One of the best parts of the Olympic Games is the way network TV covers the host city. No matter where it is, pre-Games coverage includes a breathless narrative of the country’s proud traditions, its friendly people and its position for a stronger tomorrow over gauzy shot after gauzy shot of sweeping vistas and laughing children.
Sometimes, this kindergarten-teacher approach to world geography can be enlightening. After all, how many people knew what a Sochi was before it was named the site of the 2014 Winter Olympics? I’m looking forward to seeing some good scenes of Bob Costas trying a local delicacy (probably not vodka, sadly, though it is Russia’s most notable foodstuff) and a few majestic snowy mountain ranges when those Games roll around.
However, when the event lands somewhere closer to home, either literally (Salt Lake City? We get it, they’re not all Mormons.) or culturally (Vancouver. It’s Seattle, but cleaner.), the coverage starts to seem almost parodic. This is what we’ve been treated to this past week in London.
Everybody in the English-speaking world knows Great Britain—heck, they colonized most of ’em to begin with. We don’t need the Sesame Street montages of Buckingham Palace guards with those furry hats and busy street scenes of a melting-pot culture almost as diverse as New York City’s. And we certainly don’t need to watch Mary Carillo try this crazy thing called fish and chips—it comes wrapped in a newspaper! Knock me over with a feather.
There is an enormous wealth of British culture that has been overshadowed in international popular culture by those furry hats and fried foods for decades. British food, particularly, has come out of the closet by leaps and bounds over the past 20 years, overcoming its reputation of being as bland and soggy as the weather to revel in local produce, farmhouse traditions and that melting-pot resource of international spices.
There’s so much of it, in fact, it’s found its way to New York. April Bloomfield has been a one-woman cheer team for British food here since her first restaurant, The Spotted Pig, opened in 2004 in the vein of the gastropubs that had revolutionized London. Now, her John Dory Oyster Bar (1196 Broadway, 212-792-9000, thejohndory.com) is a more accurate representation of the state of play across the pond these days. Impeccably fresh fish and shellfish is handled with a light touch and strong flavors—a salad of marinated sardines, cucumber, melon and cottage cheese is a beguilingly fascinating combination for its simplicity—and the nose-to-tail sensibility shines through when the occasional special whole roasted fish head is offered.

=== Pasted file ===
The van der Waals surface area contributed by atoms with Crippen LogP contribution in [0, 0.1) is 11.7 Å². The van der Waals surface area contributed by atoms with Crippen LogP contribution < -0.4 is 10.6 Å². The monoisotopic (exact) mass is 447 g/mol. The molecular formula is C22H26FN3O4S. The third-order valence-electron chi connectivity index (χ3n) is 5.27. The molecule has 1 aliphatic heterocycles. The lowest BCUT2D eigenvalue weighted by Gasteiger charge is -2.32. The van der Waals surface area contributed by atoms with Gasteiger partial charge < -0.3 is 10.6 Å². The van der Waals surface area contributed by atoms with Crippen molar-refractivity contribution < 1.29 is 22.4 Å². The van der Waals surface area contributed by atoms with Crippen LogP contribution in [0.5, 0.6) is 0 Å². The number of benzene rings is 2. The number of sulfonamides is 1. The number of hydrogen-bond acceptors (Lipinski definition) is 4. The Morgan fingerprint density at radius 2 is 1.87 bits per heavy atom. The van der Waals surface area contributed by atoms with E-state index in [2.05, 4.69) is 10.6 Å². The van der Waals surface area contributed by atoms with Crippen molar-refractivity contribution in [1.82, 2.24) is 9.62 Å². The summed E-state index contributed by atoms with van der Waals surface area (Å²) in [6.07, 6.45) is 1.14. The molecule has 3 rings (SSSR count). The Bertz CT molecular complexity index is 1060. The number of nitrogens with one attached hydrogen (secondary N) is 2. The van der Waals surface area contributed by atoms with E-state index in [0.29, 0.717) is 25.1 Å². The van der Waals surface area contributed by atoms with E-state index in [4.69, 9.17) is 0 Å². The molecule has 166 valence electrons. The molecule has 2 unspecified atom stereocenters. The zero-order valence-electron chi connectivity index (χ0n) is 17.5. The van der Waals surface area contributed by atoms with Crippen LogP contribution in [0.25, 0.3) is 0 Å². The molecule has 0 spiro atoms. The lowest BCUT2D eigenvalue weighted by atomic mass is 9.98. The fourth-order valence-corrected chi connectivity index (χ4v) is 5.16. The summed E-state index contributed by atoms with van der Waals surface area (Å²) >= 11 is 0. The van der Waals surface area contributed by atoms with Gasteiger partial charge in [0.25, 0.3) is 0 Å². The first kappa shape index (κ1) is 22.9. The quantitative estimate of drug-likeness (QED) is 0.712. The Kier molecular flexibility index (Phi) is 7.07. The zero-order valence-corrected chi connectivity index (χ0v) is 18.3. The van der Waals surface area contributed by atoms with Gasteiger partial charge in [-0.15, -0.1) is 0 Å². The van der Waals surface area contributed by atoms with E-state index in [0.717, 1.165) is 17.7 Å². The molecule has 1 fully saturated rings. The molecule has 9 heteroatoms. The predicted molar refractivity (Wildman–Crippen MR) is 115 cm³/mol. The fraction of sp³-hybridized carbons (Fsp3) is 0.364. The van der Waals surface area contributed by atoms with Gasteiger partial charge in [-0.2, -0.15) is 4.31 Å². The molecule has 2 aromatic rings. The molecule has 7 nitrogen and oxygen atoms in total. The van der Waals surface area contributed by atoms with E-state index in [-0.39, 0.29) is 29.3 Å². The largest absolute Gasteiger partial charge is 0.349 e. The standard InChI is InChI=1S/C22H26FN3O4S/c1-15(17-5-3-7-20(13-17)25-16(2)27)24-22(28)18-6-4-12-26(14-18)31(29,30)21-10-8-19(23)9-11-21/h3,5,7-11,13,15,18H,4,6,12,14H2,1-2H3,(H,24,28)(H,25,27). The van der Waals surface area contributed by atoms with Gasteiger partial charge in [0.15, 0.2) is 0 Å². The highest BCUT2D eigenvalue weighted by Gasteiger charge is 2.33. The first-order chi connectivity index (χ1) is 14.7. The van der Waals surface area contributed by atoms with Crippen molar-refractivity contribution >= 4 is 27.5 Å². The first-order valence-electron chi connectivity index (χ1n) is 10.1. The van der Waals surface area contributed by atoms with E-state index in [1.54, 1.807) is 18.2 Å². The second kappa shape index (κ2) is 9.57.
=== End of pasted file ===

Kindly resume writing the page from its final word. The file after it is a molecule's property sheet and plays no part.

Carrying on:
The menu also reclaims a few unglamorous old favorites from the Motherland as is now all the rage. On a menu that changes regularly, two constants are kedgeree, a colonial bastardization of the Indian khichri, a rice pilaf with smoked fish and mild yellow curry powder, and Eccles cake, a buttery pastry filled with currants served with a wedge of Stilton.
Uptown, the gastropub spirit has been re-reinvented at Jones Wood Foundry (401 E. 76th St., 212-249-2700, joneswoodfoundry.com) with menus not only for lunch and dinner but for toast as well, the in-between-meals (and between drinks) snack more filling and less dainty than tea-time. Scotch eggs are the world’s gift to the drinker, hardboiled eggs wrapped in sausage meat then fried, and the true patriot can get Marmite, the potent yeast spread whose savory depth and slightly molasses-like sweetness inspires spontaneous renditions of “Auld Lang Syne.”
The London Candy Company (1442 Lexington Ave., 212-427-2129, thelondoncandycompany.com) is working to redeem the much maligned British candy industry. Yes, their hard candies are straight out of a demented grandmother’s purse, in a number of flavors that verge on the savory (and not in the good, salted caramel way), but dime-store British chocolate is of an alarmingly better qualify than American, and comes in great varieties. Try a Yorkie (“Not for Girls,” as the wrapper rather alarmingly states) which comes in great big cubes stuffed with raisins and cookie crumbs or a Crunchie, filled with a solid bar of golden honeycomb that will slowly melt on the tongue—if you can wait that long.
So the next time the Olympics coverage cuts away from water polo to reveal that the British serve their beer at room temperature, turn off the TV and go try something new instead.
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